The Schizoid Man
Season 2 Episode 6
Original airdate: January 21, 1989
The Enterprise responds to a request for medical assistance from Dr. Ira Graves, considered by many to be the greatest living mind in the universe.
My Brief Review
I skipped a few episodes between yesterday and today. Data on the Holodeck as Sherlock Holmes? No thanks. Two episodes in a row where the Enterprise has to mediate between warring factions on some random planet? Yawn. An episode with a title that references King Crimson? Hell yeah!
This is quintessential TNG. Data, longing to be human, begins the episode by modeling his new Riker-inspired beard to Geordi and Troi. Eventually the crew ends up on a planet occupied only by a dying mad scientist and his young assistant. And guess what? The scientist is the guy who taught Data’s maker cybernetics. You can see where this is going, can’t you? It’s hard to believe it took the crew more than five seconds to figure out why Data returned to the ship with a newfound swagger and insubordination.
This was an episode that followed a familiar pattern for me: most of it was only vaguely familiar, since the premise of just about any Star Trek episode is vaguely familiar when you’ve seen so many of them, but then there were moments that would pop out of nowhere, like when Data begins delivering an over-the-top eulogy for the deceased Dr. Graves (“to know him is to love him is to know him”). As the crew begin looking around at each other with bemusement, and Captain Picard interrupts Data, I remembered distinctly what comes next: “I’m almost finished, sir.” “You are finished, Mr. Data.”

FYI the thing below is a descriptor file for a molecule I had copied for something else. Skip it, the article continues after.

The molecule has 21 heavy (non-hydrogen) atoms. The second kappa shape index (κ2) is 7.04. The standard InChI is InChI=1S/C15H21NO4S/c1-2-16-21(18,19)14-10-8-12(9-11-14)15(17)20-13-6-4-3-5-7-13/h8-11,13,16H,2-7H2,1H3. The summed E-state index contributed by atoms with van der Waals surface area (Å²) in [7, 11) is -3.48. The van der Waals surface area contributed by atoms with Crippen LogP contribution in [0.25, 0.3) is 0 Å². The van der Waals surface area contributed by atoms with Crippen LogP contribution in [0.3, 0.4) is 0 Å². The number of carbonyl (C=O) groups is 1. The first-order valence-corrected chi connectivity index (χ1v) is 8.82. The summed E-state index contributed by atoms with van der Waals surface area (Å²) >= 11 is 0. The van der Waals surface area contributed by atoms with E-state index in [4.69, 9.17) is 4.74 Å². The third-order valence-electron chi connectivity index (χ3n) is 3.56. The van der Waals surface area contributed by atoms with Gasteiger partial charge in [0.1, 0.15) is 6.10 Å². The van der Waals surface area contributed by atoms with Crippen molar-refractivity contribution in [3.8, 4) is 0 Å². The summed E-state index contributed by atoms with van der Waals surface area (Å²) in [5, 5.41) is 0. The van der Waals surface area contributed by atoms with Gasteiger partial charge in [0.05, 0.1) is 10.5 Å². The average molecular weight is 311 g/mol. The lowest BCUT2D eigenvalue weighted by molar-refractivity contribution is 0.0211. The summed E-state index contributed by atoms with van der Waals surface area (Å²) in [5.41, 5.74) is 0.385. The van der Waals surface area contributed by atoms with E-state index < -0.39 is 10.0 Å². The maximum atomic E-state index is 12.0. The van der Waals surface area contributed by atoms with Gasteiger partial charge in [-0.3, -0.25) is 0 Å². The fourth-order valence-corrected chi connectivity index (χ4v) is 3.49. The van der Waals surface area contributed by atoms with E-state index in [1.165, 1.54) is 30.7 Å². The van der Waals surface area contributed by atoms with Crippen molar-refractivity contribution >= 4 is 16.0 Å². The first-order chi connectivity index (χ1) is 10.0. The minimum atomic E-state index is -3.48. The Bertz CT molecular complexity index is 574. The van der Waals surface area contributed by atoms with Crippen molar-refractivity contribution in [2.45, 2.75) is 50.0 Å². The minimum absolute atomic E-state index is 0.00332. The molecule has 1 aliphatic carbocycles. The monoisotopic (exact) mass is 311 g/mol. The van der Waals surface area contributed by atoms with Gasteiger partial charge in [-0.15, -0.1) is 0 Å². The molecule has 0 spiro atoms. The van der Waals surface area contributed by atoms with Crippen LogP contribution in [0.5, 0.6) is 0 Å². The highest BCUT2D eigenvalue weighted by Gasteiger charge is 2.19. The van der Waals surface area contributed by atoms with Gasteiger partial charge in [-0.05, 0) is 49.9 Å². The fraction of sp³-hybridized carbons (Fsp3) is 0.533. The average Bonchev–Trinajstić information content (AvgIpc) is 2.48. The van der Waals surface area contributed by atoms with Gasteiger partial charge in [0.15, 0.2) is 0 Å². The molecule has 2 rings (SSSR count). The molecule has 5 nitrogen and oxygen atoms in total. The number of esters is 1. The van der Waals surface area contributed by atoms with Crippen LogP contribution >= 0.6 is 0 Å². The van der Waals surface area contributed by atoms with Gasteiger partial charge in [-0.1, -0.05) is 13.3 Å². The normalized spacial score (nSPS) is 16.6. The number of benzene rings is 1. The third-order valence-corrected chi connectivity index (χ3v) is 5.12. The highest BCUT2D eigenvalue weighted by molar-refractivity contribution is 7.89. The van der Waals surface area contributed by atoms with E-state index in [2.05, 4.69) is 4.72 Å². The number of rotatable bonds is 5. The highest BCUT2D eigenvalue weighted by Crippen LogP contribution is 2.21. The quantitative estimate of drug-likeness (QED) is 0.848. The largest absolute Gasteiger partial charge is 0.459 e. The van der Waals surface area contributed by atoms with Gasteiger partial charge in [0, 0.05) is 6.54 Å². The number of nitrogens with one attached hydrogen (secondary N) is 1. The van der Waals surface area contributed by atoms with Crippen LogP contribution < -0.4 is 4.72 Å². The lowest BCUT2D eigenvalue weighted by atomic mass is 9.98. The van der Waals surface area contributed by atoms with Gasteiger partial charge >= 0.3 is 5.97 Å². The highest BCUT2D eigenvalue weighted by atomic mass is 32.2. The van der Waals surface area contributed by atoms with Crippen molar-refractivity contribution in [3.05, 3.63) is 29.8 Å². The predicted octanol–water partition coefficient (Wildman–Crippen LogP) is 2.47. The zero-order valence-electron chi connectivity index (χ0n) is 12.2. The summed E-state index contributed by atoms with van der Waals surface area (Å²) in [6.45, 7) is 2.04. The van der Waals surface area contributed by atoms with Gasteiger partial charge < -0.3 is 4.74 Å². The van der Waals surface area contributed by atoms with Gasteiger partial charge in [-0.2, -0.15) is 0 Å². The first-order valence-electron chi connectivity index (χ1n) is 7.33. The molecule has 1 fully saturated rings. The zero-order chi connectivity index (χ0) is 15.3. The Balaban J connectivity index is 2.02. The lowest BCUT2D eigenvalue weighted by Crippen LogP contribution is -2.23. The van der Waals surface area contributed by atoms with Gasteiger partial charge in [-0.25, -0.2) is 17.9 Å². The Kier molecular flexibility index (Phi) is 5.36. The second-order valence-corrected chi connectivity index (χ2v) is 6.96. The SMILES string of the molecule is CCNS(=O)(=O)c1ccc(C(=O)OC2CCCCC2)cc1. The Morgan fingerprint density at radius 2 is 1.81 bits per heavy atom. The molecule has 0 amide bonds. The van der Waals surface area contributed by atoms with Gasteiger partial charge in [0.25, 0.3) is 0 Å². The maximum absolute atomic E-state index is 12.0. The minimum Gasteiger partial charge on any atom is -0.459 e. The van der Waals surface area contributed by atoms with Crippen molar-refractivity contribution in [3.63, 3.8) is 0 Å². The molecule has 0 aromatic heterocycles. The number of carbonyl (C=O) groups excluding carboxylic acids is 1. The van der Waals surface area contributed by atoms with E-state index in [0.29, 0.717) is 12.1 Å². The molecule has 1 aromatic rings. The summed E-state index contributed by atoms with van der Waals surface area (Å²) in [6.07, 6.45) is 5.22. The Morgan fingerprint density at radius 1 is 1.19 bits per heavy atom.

My memory of TNG is that there are very, very few Vulcans in the series. Personally I’d much rather have more Vulcans and fewer Ferengi. But here we have a rando Vulcan in a prominent role in the episode! Lt. Selar is the doctor sent with the away team, because Dr. Pulaski had to go with the rest of the crew to rescue passengers on a damaged ship, a plot device that barely figures in the episode, but I suspect it owes to the fact that Diana Muldaur, as Dr. Pulaski, was not young and attractive enough to figure in one early scene where the leering, sexist Dr. Graves comments repeatedly on her appearance. So we get a young and attractive Vulcan doctor, who never existed before or after this episode. Hmmm. I kind of wish I hadn’t thought this through, because it diminishes my appreciation of the episode. Still… a Vulcan! On TNG!